The Holy Gospel according to Matthew, the 13th chapter.
Glory to you, O Lord.
Jesus put before the crowds another parable: "The kingdom of heaven may be compared to someone who sowed good seed in his field; but while everybody was asleep, an enemy came and sowed weeds among the wheat, and then went away. So when the plants came up and bore grain, then the weeds appeared as well. And the slaves of the householder came and said to him, "Master, did you not sow good seed in your field? Where, then, did these weeds come from?' He answered, "An enemy has done this.' The slaves said to him, "Then do you want us to go and gather them?' But he replied, "No; for in gathering the weeds you would uproot the wheat along with them. Let both of them grow together until the harvest; and at harvest time I will tell the reapers, Collect the weeds first and bind them in bundles to be burned, but gather the wheat into my barn.' "
Then he left the crowds and went into the house. And his disciples approached him, saying, "Explain to us the parable of the weeds of the field." He answered, "The one who sows the good seed is the Son of Man; the field is the world, and the good seed are the children of the kingdom; the weeds are the children of the evil one, and the enemy who sowed them is the devil; the harvest is the end of the age, and the reapers are angels. Just as the weeds are collected and burned up with fire, so will it be at the end of the age. The Son of Man will send his angels, and they will collect out of his kingdom all causes of sin and all evildoers, and they will throw them into the furnace of fire, where there will be weeping and gnashing of teeth. Then the righteous will shine like the sun in the kingdom of their Father. Let anyone with ears listen!
The Gospel of the Lord. Praise to you, O Christ.
Grace, mercy, and peace to you from God our Creator and our Lord, Jesus Christ. Amen.
This month, we are hearing a series of parables from The gospels of Matthew. Last week we heard the parable of the sower and prayed that our hearts would be good soil for the seed of God’s word.
This week, Jesus tells us that weeds can grow in the good soil along with the wheat. So it isn’t enough to be good soil. Now we learn that weeds grow very well in good soil.
If we are honest with ourselves, we already knew that. We know that weeds grow better than anything else in good soil. If there was any message that proves we can’t save ourselves, this is it.
The King James Version calls these weeds the “tares.” You may have heard this story called the “Parable of the Wheat and the Tares.” Tares refer to a plant that is also known as darnel.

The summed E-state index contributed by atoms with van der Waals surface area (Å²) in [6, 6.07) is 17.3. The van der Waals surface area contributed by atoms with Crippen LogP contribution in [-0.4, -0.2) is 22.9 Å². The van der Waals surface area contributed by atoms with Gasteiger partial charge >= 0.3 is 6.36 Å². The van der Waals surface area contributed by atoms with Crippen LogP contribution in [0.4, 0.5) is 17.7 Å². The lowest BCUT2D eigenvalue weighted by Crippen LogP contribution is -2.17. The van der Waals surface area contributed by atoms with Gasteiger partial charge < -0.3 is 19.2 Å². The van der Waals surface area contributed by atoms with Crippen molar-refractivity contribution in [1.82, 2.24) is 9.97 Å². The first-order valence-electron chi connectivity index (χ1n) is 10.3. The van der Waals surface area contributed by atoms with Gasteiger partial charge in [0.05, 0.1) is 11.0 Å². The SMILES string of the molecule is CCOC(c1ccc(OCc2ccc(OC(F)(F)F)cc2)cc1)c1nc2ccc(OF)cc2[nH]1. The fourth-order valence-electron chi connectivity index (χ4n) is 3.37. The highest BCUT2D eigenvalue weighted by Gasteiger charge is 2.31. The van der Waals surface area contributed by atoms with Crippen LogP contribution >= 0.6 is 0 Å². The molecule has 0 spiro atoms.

The thing about darnel is that it looks exactly like wheat until it is mature. Both plants are lush and green as they are growing up. When they are finally mature, the wheat berries are large and golden. The darnel berries are small and gray.
You can grind the darnel into flour and bake it into bread. But, then, if you eat the darnel bread, you will experience symptoms similar to drunkenness - including trembling, slurred speech, inability to walk, and vomiting. Darnel is also commonly infected with a fungus which can cause hallucinations if consumed in small doses, and it causes blindness if taken in large doses.
Darnel is bad stuff. You do not want any darnel mixed in with your wheat. So it’s understandable that the servants would want to get these weeds out of the wheat field.
But the roots of the wheat and tares are intertwined. That’s the problem. And it’s a big problem. The roots of good and evil are intertwined. And it is too hard to tell the difference between them most of the time. If we try to remove the evil weeds, we are going to accidentally pull up some good wheat, too. And all of the good wheat is precious to God.
Jesus tells us that the field is the world. You may have heard this story told with the emphasis that each of us must be like a stalk of wheat. We should avoid being one of the tares. But, I wonder if it might be that each of us is a small acre of land in the field of the world. Since we know that all of us are, at the same time, saints and sinners, we can see that inside each of us there are stalks of wheat, and there are a few tares.
In each of our lives there is a lot of good wheat growing. There are many good things we have done, many ways we have helped our neighbors, many ways we have shared our faith, many times we have forgiven others, many times we have sacrificed on behalf of someone in need.